My Fudge Is Like Caramel – What Happened?
Fudge isn’t necessarily the hardest treat to make, but every once in a while you’ll seem to run into some difficulties.
A problem we often hear is that people’s fudge turns out looking more like caramel than the chocolate dessert we know and love.
But why is this? You have followed the recipe exactly and it still didn’t work!
So, why did my fudge turn out more like caramel? Fudge often turns into a chewy caramel-like texture because incorrect temperatures were reached. The ideal temperature for the fudge to cook at is 232-234°F (111-112°C). Anything more or less will change the texture completely.
Today, we will discuss the ins and outs of making fudge and exactly how to prevent yours from becoming gooey.
Making fudge can be very easy, but as with most other candy, its success is highly dependent on precise and accurate temperatures.
When making candy, the goal is to melt the sugar crystals and to control how they recrystallize.
This is done by controlling how much moisture is removed from the mixture while the sugar is cooking. The less moisture there is, the higher the sugar concentration is.
This sugar concentration can be measured using temperatures from accurate thermometers. The different sugar concentrations (meaning the different moisture levels) are what create different types of candies.
For fudge specifically, you want to sugar to reach just below the soft-ball stage which measures at 234-240°F (112-116°C). So ideally, for fudge, sugar should cook to 232-234°F (111-112°C).
Once the mixture has been cooked to the correct temperature, it is removed from the heat and set aside to cool. During this time, crystals start to reform.
Once it has cooled to about 110-113°F (43-45°C), the fudge is then stirred or beaten continuously until it thickens and becomes lighter in color.
The fudge is poured into a tray, allowed to cool completely at room temperature, and then placed into a fridge to set.
Why is my Fudge Chewy and Gooey?
Whatever goes wrong when you are making fudge, it most likely has to do with the temperature. As we’ve just mentioned, the ideal temperature the fudge mixture needs to cook at is between 232-234°F (111-112°C) – EXACTLY!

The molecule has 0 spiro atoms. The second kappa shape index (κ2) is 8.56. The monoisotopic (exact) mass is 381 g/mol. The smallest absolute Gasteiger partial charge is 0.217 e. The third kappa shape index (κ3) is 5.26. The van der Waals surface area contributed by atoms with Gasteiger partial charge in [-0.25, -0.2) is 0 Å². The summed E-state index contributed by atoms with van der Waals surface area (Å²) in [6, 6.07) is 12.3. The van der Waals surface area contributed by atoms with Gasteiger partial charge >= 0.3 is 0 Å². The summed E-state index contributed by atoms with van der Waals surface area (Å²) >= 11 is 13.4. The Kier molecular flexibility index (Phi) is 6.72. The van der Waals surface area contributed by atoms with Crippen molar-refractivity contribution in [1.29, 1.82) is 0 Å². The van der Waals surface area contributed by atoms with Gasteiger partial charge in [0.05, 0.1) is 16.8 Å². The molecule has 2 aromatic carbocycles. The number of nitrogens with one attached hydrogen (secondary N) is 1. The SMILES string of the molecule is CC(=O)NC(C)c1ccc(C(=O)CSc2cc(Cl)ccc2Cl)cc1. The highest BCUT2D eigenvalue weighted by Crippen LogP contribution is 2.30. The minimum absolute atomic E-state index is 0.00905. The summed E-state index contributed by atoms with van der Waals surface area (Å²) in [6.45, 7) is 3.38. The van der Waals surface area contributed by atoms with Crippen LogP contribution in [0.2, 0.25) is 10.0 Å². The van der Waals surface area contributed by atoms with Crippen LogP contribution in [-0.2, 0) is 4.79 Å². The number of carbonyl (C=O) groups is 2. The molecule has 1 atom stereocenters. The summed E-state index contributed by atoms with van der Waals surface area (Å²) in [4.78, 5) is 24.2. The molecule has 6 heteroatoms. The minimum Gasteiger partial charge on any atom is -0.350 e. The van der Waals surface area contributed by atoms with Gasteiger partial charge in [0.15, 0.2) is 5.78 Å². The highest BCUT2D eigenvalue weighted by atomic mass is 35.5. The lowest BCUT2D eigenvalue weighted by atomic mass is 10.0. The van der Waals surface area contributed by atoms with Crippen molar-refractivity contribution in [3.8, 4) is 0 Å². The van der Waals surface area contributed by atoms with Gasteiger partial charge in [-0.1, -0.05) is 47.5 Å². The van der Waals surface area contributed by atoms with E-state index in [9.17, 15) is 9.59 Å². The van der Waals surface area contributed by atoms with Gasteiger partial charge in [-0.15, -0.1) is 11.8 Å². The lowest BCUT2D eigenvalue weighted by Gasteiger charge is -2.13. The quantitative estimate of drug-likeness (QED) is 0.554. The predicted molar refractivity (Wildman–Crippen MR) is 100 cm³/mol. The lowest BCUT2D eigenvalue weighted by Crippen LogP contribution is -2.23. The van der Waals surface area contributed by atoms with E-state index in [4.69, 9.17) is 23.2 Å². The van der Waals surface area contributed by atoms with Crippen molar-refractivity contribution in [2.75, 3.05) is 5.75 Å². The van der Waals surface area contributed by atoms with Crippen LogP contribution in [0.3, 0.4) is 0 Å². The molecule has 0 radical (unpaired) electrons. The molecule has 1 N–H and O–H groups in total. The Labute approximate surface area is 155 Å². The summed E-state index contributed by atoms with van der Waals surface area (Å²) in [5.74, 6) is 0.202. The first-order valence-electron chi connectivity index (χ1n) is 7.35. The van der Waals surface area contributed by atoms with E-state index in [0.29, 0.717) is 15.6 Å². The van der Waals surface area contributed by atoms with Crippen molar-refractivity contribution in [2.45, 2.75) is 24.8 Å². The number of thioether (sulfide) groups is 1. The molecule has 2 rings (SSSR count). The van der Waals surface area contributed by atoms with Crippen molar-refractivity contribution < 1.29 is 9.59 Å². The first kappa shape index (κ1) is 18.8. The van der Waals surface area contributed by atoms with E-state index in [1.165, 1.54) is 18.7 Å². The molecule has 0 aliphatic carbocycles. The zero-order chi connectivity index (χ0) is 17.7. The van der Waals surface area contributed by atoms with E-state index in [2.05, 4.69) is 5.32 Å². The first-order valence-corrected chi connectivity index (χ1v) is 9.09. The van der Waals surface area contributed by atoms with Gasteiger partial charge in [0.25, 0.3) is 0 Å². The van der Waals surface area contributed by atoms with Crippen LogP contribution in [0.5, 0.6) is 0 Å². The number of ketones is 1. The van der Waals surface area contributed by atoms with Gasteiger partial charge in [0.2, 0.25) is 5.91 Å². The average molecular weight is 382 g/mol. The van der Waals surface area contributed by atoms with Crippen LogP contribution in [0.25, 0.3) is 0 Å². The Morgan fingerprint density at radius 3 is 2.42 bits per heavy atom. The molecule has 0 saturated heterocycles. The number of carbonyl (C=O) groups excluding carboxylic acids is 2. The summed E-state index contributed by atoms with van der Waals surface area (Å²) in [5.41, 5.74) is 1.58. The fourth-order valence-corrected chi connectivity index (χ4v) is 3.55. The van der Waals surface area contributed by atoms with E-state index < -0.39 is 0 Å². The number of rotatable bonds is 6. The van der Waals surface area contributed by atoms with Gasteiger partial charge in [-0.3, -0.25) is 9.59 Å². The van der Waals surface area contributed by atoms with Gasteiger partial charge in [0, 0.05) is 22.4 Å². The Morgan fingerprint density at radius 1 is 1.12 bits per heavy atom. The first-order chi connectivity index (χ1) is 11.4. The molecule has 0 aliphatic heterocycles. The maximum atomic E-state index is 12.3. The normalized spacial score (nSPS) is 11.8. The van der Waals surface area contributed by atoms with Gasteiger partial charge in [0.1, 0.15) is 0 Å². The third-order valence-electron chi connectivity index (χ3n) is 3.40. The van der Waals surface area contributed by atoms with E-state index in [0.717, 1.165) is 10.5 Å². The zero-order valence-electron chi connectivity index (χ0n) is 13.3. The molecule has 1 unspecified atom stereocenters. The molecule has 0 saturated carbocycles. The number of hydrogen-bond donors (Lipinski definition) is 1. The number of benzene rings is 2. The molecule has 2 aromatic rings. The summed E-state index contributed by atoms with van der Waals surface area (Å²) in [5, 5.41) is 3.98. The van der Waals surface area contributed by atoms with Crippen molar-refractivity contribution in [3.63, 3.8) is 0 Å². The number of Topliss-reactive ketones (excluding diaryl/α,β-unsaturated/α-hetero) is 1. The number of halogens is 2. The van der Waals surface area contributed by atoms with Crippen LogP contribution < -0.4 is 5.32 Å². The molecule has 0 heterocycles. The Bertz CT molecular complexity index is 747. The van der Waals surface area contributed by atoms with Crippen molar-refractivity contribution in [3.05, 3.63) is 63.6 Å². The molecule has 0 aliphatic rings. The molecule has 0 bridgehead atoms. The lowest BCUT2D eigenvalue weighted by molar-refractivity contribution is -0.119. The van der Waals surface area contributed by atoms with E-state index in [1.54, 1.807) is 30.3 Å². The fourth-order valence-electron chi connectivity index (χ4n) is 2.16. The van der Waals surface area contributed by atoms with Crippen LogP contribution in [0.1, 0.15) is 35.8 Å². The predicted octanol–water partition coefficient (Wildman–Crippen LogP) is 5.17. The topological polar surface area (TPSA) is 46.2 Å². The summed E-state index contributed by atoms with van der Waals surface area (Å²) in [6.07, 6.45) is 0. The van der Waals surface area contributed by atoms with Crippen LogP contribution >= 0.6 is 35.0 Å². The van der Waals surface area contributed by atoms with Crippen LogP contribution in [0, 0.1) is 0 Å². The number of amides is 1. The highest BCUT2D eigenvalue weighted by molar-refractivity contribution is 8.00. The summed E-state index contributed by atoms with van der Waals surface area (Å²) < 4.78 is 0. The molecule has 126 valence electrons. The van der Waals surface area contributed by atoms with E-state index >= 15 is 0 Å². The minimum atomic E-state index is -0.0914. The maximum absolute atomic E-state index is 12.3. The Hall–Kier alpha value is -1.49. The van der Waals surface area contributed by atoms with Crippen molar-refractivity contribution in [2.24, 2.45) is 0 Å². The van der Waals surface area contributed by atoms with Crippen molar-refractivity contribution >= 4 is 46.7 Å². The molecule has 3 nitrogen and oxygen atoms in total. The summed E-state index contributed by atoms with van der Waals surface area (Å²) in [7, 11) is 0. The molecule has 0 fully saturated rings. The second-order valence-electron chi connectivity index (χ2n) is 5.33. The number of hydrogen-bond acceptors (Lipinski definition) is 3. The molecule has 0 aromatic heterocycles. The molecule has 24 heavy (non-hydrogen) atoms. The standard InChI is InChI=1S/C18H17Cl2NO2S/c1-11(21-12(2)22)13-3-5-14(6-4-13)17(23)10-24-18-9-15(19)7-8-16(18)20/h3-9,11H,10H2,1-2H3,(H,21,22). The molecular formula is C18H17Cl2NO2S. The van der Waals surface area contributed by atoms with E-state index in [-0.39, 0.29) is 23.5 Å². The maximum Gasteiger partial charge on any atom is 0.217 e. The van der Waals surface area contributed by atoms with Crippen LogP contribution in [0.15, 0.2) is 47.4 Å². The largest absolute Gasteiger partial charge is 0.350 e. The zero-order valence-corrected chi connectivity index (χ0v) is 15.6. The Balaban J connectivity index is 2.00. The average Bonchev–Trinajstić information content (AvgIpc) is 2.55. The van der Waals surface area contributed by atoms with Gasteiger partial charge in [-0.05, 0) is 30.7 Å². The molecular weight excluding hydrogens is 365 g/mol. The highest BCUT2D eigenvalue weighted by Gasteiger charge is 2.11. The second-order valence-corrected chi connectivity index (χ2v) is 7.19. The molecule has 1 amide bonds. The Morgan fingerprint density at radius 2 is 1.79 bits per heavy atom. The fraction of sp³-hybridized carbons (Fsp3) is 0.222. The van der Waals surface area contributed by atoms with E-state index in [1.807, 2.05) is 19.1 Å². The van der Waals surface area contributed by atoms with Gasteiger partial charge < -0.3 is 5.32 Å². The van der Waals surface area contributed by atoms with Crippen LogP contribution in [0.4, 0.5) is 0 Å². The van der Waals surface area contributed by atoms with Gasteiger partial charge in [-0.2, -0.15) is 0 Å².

Chewy fudge is a result of excessive moisture in the mixture, meaning the fudge didn’t reach the correct temperature and thus didn’t cook out enough moisture.
In most cases, the fudge will be chewy or gooey, but in some cases, your fudge will not set at all!
On the other hand, be careful not to overcook fudge as that will remove too much moisture, leaving you with a rock-hard and crumbly piece of candy.
Other than incorrect temperatures, chewy fudge can also be a cause of inefficient beating. Once cooled to 110-113°F (43-45°C), you have to beat the fudge until it becomes creamy and light.
This process can take up to 20 minutes, so don’t stop until it isn’t glossy.
How to Prevent Chewy Fudge?
Unfortunately, there is no way to fix already set fudge, and that is only when you realize your fudge is chewy.
There are however a few ways to prevent chewy fudge.
Testing the temperature correctly
Again, the proper temperature for fudge is 232-234°F (111-112°C). This means that you have to have an accurate thermometer to measure it.
Here are some tips to test your temperature correctly using a thermometer;
- Make sure you have a good working thermometer. To test the temperature, you can place the tip in a pot of boiling water. Water boils at 212°F (100°C). Make note of any differences and measure accordingly.
- Do not touch the bottom of the pot with the tip of the thermometer. The bottom will always be hotter than the mixture.
- Keep the thermometer inside the mixture at all times. You waste time when constantly inserting and removing it from the mixture and might create inaccurate readings.
Set the thermometer against the side of the pot – most candy thermometers have hooks.
Another clever way to test the temperature or stage of the mixture is using an old method. Keep a bowl of cold water next to you.
Once the mixture has almost reached the recommended cooking time, add a drop of the sugar syrup into the cold water.
If the sugar hardens to the soft-ball stage (a soft-ball of sugar that can be easily flattened between your fingers) it has reached the correct consistency.
Beating the mixture correctly
Incorrect beating will also cause the fudge to be chewy. This can be because you started beating the mixture too soon (while it was too hot) which will create unappealing crystals and a chewy texture.
Make sure to allow your mixture to cool enough and beat it long enough!
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